ECONOMIC SCENE: The missing piece of the healthcare debate
The idea of a government-paid national healthcare system hasn’t gotten very far in the Washington debate.
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Maybe that explains why 13 doctors and nurses got arrested last month when they disrupted a Senate hearing. Their protest: The committee wasn’t considering a single-payer solution to fix America’s healthcare system.
In fact, as healthcare reform works its way through Congress, the idea of a government-paid national health-insurance system hasn’t gotten very far in the Washington debate.
Perhaps it’s too politically radioactive. Or too difficult to pass. For whatever reason, neither the most Democratic Congress in decades nor the most liberal president since Jimmy Carter have opted for a sweeping national health-insurance system, as exists in Europe and Canada, where private insurers disappear and government pays the tab.
“There are countries where a single-payer system works pretty well,” President Obama, a onetime single-payer supporter, told the American Medical Association June 15. “But I believe ... that it’s important for our reform efforts to build on our traditions here in the United States.”
That stance leaves single-payer advocates in a political quandary.
“We haven’t yet applied enough pressure to get done what has to be done,” says David Himmelstein, cofounder of Physicians for a National Health Program (PNHP). Maybe, he added, “we will have to give strong consideration to civil disobedience.”
Why are single-payer advocates so passionate? For one thing, many of them see medical healthcare as a civil right for all Americans.
Call up the Internet home page of Rep. John Conyers (D) of Michigan and immediately, without further clicking, a video shows the congressman talking on the House floor about one of “the biggest challenges of the 21st century” – healthcare reform. His bill would provide national health insurance to every person with no deductibles or copayments for medical treatment. Uncle Sam – via citizens – would pay the bill.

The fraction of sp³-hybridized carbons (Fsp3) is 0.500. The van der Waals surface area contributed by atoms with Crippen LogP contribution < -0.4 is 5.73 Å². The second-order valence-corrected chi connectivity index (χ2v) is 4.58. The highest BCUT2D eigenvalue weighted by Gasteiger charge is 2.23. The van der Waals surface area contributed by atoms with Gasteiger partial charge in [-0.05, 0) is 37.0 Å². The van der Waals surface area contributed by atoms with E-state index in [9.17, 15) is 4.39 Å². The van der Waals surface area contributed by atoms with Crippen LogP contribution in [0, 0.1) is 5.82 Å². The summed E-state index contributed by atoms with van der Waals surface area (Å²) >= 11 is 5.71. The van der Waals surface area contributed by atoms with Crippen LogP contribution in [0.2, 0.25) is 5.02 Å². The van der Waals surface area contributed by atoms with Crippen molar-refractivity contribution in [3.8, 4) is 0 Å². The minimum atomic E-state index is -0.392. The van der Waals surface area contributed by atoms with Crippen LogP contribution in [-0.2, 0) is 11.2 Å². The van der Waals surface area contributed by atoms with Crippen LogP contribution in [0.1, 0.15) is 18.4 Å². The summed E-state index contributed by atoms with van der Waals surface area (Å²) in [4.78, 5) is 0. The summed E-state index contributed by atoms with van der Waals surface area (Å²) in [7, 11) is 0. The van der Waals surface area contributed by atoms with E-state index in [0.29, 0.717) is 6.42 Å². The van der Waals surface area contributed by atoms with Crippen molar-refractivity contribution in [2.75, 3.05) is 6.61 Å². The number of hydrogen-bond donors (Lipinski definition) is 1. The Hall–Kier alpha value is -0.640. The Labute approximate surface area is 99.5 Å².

Prospects for his bill in Congress don’t appear strong, although 80 House members have signed on to his bill and 59 percent of physicians back national health insurance, according to a new poll.
Public support has also grown over the years. In 1979, 40 percent of Americans thought the federal government should provide national insurance; last month, 72 percent supported the idea, according to CBS News/New York Times polls.
“Things have gone very well for us,” says Quentin Young, PHNP’s national coordinator. “There has been a new surge of support in the last few months.”
Economic stress may explain some of that shift. In 2007, even before the recession, medical bills were the cause for more than 60 percent of bankruptcies, a new Harvard study finds. More than 75 percent of these bankrupt families had health insurance, but it wasn’t enough, Dr. Young points out.
Reformers of every stripe figure that today’s system is unsustainable in the long run. The Congressional Budget Office projects national healthcare costs to rise from today’s 18 percent of gross domestic product, the total output of goods and services in the nation, to more than 30 percent in 2030 and 50 percent by 2080. That assumes modest cost-cutting measures are imposed. Without them, healthcare costs would consume nearly the entire economy by 2080, an impossibility.
Compromise reforms under consideration in Congress are economically “not feasible,” Dr. Himmelstein says, “The likelihood we can afford what they are offering is nil.”
So he figures a single-payer plan is essential. Just cutting the system’s bureaucratic overhead from today’s 31 percent of total expenditures to Canada’s level (1 percent) would save nearly $400 billion annually, more than enough to cover the 48 million now uninsured, he argues.
So why hasn’t Congress moved toward a single-payer system? The financial and political clout of health industries, charges Himmelstein.
And who was the top recipient of their largess in the 2008 election cycle? Mr. Obama.